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American Bankruptcy Law Journal (1984) 58: 269-282.


Copyright 1984, National Conference of Referees in Bankruptcy. Used by permission.


The Bankruptcy Reform Act's treatment of belatedly perfected security interests in personal property is enigmatic, because it attempts to employ preference law to avoid a class of transfers, so-called "secret liens," that are not true preferences. When a security interest is granted in exchange for contemporaneous value, preference policy in bankruptcy is not offended, because the transaction does not cause a depletion of the debtor's estate for the benefit of a particular creditor. However, the effect of the timing rules of section 547(e) of the Bankruptcy Reform Act is to treat most security interests perfected during the preference period and more than ten days after attachment as section 547(b) preferential transfers.

Recently, in the Vance case, the Ninth Circuit had an opportunity to apply section 547(c)(1), the substantially contemporaneous exchange exception, to the delayed perfection problem. Following a line of cases that apply the exception narrowly and mechanically, the court adopted an inflexible construction of section 547(c)(1) and refused to apply it to security interests that are not perfected within the ten-day grace period established by section 547(e). This decision should not be followed by courts in other jurisdictions,because its reasoning is flawed and neglects to take into account the purposes and goals of bankruptcy preference law and the broad language and historical development of the substantially contemporaneous exchange exception.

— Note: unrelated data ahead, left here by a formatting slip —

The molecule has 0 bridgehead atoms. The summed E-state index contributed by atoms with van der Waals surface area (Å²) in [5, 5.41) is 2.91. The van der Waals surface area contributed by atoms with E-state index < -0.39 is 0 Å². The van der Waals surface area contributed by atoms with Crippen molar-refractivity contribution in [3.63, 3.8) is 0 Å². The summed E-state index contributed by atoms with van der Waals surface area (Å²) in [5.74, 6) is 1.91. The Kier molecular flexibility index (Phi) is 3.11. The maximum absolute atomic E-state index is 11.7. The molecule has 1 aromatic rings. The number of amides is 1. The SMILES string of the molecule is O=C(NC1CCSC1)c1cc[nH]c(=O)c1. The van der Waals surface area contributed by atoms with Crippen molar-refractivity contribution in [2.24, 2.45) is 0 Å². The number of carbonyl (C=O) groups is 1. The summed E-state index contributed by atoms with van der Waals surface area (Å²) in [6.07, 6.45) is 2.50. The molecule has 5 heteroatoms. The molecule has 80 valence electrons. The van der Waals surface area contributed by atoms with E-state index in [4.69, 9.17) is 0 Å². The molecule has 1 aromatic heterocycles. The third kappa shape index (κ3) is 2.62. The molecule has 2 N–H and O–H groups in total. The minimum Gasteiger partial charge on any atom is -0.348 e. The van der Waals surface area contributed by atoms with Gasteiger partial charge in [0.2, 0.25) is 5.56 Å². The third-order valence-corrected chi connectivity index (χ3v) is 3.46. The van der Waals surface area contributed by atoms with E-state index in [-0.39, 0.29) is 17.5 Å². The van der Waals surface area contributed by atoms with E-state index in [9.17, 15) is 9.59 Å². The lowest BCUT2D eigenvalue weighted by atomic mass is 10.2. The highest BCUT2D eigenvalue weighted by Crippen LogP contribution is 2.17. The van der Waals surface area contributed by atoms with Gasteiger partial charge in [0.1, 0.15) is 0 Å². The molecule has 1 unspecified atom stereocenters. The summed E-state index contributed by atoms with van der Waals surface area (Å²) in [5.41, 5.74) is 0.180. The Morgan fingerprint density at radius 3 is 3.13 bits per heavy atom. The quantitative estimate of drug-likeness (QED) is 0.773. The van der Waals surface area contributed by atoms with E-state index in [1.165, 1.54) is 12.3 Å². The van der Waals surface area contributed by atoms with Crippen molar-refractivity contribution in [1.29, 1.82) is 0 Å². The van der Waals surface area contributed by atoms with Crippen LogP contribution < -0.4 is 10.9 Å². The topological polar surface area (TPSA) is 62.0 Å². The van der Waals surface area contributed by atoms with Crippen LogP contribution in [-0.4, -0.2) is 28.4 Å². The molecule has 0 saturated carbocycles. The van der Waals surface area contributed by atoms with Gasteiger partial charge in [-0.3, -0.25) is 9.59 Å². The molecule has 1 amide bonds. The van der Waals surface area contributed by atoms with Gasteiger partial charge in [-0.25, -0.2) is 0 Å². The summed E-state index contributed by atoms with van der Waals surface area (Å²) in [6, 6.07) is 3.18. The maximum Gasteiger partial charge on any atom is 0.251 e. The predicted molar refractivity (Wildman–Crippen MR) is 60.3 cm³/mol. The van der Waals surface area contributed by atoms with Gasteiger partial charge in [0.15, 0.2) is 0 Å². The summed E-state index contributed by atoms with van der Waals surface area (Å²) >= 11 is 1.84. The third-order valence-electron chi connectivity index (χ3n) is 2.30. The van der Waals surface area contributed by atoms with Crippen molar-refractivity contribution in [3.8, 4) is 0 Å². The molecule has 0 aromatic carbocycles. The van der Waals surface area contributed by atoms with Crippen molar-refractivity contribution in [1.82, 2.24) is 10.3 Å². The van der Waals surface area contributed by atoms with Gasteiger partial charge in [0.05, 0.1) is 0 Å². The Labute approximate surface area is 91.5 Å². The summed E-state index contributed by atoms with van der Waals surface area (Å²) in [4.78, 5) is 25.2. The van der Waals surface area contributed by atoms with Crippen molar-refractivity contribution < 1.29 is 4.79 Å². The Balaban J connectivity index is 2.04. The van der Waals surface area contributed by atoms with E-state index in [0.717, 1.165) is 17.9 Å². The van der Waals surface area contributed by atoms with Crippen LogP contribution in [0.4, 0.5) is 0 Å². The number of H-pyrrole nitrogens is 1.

The better-reasoned cases apply section 547(c)(1) broadly and protect security interests that are (1) created in exchange for contemporaneous new value, and (2) perfected within a commercially reasonable time thereafter. This flexible approach to the delayed perfection problem ought to be followed, because it recognizes and protects the legitimate contractual expectations of secured creditors who act to perfect their security interests within a reasonable period of time, without sacrificing the interests of unsecured creditors who might have been misled by unreasonable delays in perfection.

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